Letters in the Editor's Mailbag
Byline: The Register-Guard
Right-to-die is gaining ground
The Oregon Legislature has taken a backhoe to crush a hen's egg in the case of the helium hood kits for sale. Dozens of Oregonians have already stocked up with their kits. What the legislators, the FBI and the media don't understand is that in this age of stressful modern medicine, longer living and degenerative diseases, a lot of people plan in advance to speed up their end if need be.
They may not in the end choose to kill themselves. But they want insurance against a protracted, painful, expensive death that is putting awful strains on the family. When they have a stash of lethal drugs or a helium hood kit it is a great consolation for far more people than is realized.
Evidence of that trend in advance health thinking is that the right-to-die groups in America and around the world were never stronger in leadership, membership or finances. Step by step the movement is getting physician-assisted suicide laws in place - 10 places so far. Other nations and states, most notably the United Kingdom and Australia, are close to reforming their laws on euthanasia.
That a few mentally troubled people sometimes use drugs or the kits to end their agony is a fact of human life. Yet must the 2 1/2 million Americans who die annually be deprived of possibly choosing a peaceful death because of the 31,000 who annually commit suicide?
Public deserves to vote on EmX
I completely agree with the first two sentences of the June 5 editorial, "It's not a 'throughway'" that states, "We're not judges. We're not even lawyers." The editors are correct. They are neither. Yet they go on to hold court and render a poorly justified decision regarding the "EmX, let's vote on it" lawsuit.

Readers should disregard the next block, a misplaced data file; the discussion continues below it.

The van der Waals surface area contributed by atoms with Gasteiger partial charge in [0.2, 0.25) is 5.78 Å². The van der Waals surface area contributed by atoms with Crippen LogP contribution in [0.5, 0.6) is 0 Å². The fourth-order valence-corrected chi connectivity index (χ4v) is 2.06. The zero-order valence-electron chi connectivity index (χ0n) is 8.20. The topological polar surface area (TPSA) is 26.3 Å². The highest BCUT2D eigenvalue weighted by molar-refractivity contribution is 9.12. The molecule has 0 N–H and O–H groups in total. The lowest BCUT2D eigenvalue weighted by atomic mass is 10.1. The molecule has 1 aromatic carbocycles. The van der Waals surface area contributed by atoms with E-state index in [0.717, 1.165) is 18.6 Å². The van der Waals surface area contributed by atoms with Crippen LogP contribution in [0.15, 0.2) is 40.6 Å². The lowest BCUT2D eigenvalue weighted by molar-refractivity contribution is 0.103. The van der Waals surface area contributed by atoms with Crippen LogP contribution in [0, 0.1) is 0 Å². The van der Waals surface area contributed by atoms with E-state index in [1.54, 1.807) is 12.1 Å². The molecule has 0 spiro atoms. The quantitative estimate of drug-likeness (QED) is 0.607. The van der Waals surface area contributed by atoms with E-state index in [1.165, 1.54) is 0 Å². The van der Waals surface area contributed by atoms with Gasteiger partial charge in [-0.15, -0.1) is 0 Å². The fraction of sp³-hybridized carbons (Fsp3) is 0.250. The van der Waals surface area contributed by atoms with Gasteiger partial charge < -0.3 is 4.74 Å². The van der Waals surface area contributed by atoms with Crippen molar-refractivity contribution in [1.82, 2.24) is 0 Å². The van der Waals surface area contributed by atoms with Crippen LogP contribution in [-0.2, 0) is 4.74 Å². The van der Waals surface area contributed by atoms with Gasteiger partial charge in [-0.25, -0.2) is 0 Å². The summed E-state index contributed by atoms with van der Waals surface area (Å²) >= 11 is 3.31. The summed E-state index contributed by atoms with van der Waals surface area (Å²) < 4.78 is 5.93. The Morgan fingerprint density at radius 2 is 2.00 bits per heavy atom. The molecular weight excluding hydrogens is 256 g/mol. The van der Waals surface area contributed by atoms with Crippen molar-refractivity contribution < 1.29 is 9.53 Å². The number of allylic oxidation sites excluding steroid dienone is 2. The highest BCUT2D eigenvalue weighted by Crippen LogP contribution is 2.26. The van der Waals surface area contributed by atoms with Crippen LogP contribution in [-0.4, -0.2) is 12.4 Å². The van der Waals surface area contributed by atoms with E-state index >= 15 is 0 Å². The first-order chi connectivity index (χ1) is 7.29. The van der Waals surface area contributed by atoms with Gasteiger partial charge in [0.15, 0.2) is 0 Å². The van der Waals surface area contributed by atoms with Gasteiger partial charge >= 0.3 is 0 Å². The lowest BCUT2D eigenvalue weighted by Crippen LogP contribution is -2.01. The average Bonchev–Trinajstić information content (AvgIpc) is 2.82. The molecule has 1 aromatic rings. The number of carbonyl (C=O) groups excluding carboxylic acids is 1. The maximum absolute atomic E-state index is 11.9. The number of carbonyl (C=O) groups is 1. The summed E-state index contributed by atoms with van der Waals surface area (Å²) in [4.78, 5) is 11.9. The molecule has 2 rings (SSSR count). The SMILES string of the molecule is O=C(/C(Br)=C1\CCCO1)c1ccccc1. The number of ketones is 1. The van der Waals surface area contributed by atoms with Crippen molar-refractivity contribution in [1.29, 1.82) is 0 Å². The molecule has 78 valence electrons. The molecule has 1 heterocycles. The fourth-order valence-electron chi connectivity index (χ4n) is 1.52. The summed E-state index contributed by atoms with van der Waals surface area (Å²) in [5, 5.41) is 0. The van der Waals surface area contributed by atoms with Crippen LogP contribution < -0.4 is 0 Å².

I applaud the businesses that have taken it upon themselves to use the courts to try to allow the citizens of Eugene to vote on the west Eugene EmX project. It is regrettable that The Register-Guard editorialized against the lawsuit, and also regrettable that semantics, more than substance, will play a major part in the court's decision. The public deserves the right to vote.
The controversy surrounding the proposed project has rightfully provoked much thought. There are countless opinions, facts and falsehoods. Many glorious projections are being tossed around to try to sway public opinion. Remember, Lane Transit District spent $80,000 with a public relations firm to try to influence public sentiment during the route-selection process, including letters to the editor. The Federal Transit Administration is requesting more data on the project's impact on businesses.
LTD has financial problems and its Business Outreach Program, now in development, is nothing more than the compiling of information, a list of available resources administered by others that LTD will share with affected businesses. The agency's concept is to "leverage existing programs" already in effect.
LTD and The Register-Guard should get on the right track. EmX is the wrong bus.
Incarceration is not the answer
The Lane County Public Safety Coordinating Council's makeup must reflect a majority vested interest in incarceration, not rehabilitation, considering its recent 11-5 vote for funding cuts. Sponsors will lose 52 percent of its funding for released inmates, over half a million dollars. As a result, three of four serious sex offenders who are released will no longer have full supervision, treatment or enough caseworkers. And state funds for drug and alcohol abuse treatment for indigents at Emergence will be cut in half.
Whatever interests the council heeded, they surely weren't Lane County voters'. The recommendation flies in the face of repeated county voter rejection of local tax proposals that were skewed toward greater lock-ups without sufficient rehabilitation and education components. …